Blade Farming consultant veterinary surgeon Rob Drysdale from the Westpoint Veterinary Group stressed that whilst pneumonia prevention should be the number one objective for all cattle producers, having an effective disease treatment protocol in place is increasingly vital - and particularly one that prevents permanent lung damage from occurring.

"Pneumonia infections can quickly damage lungs and once this happens the animal will not be able to express its full genetic potential," he stressed.

"This means that even if the affected animal survives it is likely to have damaged lungs for the rest of its life, and this will reduce productivity and growth."

To try and prevent pneumonia-induced permanent lung damage, Rob Drysdale always recommends combination treatment, which involves fast, effective and proven antibiotic therapy in conjunction with an anti-inflammatory.

"If your treatment is given early and combines an anti-inflammatory and an antibiotic, it will reduce the amount of lung inflammation and fluid in the lung air sacs (alveoli). Combination treatment will also reduce fever and pain - which means the animal will be more likely to return to feeding quickly and become productive again," he said.

Schering-Plough's Paul Williams explained that trials on commercial UK farms with the latest pneumonia combination treatment show that the disease management strategy is working well, but momentum needs to build if producers are to address the potential growth setback problems identified in the lung study. Upgrading pneumonia treatment objectives was the key message.

"In today's market, livestock farmers should expect their pneumonia treatment to deliver both fast, visible recovery AND protect the lungs for future growth," he stressed.

"Latest trial work suggests this can be achieved by the latest combination pneumonia treatment. For example, 17 pneumonia outbreaks were monitored last winter by commercial vets in practice. On the first veterinary visit, calf temperatures were taken as an indication of the severity of the pneumonia with depression and respiratory scores also recorded. The animals were then treated with the Resflor pneumonia treatment that combines antibiotic and anti-inflammatory therapy in a single injection. As little as six hours later the independent vets re-visited the units to assess the success of the treatment.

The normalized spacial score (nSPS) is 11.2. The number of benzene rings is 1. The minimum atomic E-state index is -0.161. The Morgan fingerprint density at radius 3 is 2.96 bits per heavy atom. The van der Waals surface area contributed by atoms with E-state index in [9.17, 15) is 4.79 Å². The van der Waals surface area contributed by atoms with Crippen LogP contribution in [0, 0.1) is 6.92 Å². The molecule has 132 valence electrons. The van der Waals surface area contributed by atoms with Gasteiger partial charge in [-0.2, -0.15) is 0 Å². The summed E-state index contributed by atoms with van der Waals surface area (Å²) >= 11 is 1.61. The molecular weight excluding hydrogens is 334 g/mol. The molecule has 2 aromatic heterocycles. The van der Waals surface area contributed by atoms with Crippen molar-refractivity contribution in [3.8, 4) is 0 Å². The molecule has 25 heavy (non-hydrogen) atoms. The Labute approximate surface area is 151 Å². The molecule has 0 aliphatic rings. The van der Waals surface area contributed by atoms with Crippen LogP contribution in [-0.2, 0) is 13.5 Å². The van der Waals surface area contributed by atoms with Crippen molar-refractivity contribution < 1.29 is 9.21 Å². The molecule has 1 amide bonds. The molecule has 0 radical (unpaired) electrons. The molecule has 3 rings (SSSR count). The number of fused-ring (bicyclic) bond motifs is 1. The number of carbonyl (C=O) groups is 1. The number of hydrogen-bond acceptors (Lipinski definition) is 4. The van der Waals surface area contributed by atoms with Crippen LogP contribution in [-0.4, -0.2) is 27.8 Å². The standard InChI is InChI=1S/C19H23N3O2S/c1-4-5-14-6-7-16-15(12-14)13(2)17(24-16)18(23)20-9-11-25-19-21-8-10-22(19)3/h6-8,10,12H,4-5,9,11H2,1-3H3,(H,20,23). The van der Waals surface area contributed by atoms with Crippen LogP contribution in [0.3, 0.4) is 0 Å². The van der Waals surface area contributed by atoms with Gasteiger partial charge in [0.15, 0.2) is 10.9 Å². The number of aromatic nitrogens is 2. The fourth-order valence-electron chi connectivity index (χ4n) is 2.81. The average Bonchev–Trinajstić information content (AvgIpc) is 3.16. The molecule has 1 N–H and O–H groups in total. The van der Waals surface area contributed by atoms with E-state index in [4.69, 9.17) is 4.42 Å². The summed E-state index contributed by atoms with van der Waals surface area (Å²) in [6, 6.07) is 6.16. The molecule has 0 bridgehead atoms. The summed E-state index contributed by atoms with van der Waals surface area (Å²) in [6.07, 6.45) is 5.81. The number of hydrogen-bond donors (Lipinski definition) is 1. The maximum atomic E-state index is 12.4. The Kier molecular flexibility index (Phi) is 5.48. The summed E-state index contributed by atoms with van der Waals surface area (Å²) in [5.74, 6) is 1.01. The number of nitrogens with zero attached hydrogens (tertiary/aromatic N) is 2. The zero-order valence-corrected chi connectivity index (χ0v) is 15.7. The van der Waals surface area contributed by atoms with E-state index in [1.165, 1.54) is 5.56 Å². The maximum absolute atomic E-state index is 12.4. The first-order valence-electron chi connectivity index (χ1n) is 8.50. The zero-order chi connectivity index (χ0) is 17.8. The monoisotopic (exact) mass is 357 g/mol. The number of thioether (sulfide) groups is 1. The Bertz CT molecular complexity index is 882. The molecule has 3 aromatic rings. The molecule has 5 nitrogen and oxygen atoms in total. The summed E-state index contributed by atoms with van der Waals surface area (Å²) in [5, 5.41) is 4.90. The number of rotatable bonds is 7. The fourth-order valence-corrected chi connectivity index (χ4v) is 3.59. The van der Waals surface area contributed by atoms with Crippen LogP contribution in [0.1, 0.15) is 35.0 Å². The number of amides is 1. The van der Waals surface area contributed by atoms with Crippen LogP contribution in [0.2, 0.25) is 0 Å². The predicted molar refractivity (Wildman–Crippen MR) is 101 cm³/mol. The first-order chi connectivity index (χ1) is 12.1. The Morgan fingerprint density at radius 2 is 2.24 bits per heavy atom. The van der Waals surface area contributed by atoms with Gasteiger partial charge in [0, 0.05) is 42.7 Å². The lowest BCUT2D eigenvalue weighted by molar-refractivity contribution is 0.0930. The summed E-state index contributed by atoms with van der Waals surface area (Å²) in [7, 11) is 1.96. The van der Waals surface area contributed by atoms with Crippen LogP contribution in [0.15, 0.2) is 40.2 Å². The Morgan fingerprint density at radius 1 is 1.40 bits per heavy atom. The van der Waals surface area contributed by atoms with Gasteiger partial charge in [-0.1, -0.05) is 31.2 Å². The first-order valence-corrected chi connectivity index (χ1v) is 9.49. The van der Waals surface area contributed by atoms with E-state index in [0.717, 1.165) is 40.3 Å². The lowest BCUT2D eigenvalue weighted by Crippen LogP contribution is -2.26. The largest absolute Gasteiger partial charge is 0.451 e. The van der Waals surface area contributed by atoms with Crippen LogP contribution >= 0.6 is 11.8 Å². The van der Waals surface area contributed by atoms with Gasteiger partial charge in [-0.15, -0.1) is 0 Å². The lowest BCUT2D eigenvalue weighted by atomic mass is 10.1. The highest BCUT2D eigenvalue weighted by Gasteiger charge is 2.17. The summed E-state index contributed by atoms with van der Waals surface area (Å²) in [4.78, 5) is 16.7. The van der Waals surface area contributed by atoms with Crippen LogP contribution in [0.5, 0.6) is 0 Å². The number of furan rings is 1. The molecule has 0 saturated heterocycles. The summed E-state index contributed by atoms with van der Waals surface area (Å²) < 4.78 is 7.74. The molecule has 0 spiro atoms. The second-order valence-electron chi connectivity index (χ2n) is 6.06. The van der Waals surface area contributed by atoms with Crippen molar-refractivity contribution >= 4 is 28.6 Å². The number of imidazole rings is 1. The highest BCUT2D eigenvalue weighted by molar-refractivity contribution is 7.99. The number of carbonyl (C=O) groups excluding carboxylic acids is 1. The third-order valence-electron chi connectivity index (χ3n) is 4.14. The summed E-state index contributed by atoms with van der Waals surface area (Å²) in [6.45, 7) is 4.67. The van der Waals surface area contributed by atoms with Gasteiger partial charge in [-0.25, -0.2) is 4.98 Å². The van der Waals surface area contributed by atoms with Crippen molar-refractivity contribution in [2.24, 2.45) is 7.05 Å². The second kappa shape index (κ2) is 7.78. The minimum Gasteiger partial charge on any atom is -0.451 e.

"Across the 17 outbreaks, all calves that were particularly sick - identified as those with an average enrolment temperature of 104ºF or over - recorded an average fall of over 2ºF within six hours of the combination treatment injection. This brought the temperature down to well below the accepted 103ºF fever threshold.

"The respiratory and depression scores also markedly improved within six hours. Farmers also reported visible improvements, early return to feeding and marked animal recovery immediately post-treatment. Encouraging results that show if producers are prepared to upgrade their pneumonia treatment protocol, lifetime production potential need not necessarily be compromised," he concluded.

link Meat Export Restrictions Finally Lifted for Most of GB
link NFUS Urges Farmer and Public Vigilance for Avian Flu
link Farmers Offered Financial Help To Investigate Causes of Cattle Abortions